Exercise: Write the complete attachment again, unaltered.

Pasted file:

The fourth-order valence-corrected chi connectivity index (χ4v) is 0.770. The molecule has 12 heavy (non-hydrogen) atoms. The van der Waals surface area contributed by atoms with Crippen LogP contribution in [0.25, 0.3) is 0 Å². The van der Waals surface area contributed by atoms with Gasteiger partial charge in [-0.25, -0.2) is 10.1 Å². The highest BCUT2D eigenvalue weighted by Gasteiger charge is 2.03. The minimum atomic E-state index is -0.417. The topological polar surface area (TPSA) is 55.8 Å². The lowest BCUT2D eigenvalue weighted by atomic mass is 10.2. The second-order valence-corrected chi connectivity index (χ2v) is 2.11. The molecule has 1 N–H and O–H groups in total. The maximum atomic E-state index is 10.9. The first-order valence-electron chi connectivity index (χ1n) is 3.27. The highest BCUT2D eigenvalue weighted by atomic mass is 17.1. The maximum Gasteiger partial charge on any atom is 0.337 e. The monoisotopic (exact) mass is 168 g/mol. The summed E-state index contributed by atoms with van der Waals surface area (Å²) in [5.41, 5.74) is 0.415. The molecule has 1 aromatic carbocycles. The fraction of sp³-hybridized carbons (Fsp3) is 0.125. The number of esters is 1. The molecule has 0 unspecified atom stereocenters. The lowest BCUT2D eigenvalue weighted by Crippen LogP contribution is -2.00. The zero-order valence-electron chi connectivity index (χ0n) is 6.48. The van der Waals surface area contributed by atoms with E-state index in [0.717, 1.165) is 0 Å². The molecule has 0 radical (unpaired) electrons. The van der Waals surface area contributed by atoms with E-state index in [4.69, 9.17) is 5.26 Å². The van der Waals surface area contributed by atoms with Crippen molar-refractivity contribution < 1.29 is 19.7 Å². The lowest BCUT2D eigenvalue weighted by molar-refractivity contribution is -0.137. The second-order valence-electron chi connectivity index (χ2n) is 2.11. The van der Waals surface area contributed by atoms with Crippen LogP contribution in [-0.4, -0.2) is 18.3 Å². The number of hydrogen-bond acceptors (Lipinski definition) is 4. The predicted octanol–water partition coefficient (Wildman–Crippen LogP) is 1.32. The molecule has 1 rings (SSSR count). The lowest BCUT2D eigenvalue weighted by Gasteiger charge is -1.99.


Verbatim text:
The fourth-order valence-corrected chi connectivity index (χ4v) is 0.770. The molecule has 12 heavy (non-hydrogen) atoms. The van der Waals surface area contributed by atoms with Crippen LogP contribution in [0.25, 0.3) is 0 Å². The van der Waals surface area contributed by atoms with Gasteiger partial charge in [-0.25, -0.2) is 10.1 Å². The highest BCUT2D eigenvalue weighted by Gasteiger charge is 2.03. The minimum atomic E-state index is -0.417. The topological polar surface area (TPSA) is 55.8 Å². The lowest BCUT2D eigenvalue weighted by atomic mass is 10.2. The second-order valence-corrected chi connectivity index (χ2v) is 2.11. The molecule has 1 N–H and O–H groups in total. The maximum atomic E-state index is 10.9. The first-order valence-electron chi connectivity index (χ1n) is 3.27. The highest BCUT2D eigenvalue weighted by atomic mass is 17.1. The maximum Gasteiger partial charge on any atom is 0.337 e. The monoisotopic (exact) mass is 168 g/mol. The summed E-state index contributed by atoms with van der Waals surface area (Å²) in [5.41, 5.74) is 0.415. The molecule has 1 aromatic carbocycles. The fraction of sp³-hybridized carbons (Fsp3) is 0.125. The number of esters is 1. The molecule has 0 unspecified atom stereocenters. The lowest BCUT2D eigenvalue weighted by Crippen LogP contribution is -2.00. The zero-order valence-electron chi connectivity index (χ0n) is 6.48. The van der Waals surface area contributed by atoms with E-state index in [0.717, 1.165) is 0 Å². The molecule has 0 radical (unpaired) electrons. The van der Waals surface area contributed by atoms with E-state index in [4.69, 9.17) is 5.26 Å². The van der Waals surface area contributed by atoms with Crippen molar-refractivity contribution < 1.29 is 19.7 Å². The lowest BCUT2D eigenvalue weighted by molar-refractivity contribution is -0.137. The second-order valence-electron chi connectivity index (χ2n) is 2.11. The van der Waals surface area contributed by atoms with Crippen LogP contribution in [-0.4, -0.2) is 18.3 Å². The number of hydrogen-bond acceptors (Lipinski definition) is 4. The predicted octanol–water partition coefficient (Wildman–Crippen LogP) is 1.32. The molecule has 1 rings (SSSR count). The lowest BCUT2D eigenvalue weighted by Gasteiger charge is -1.99.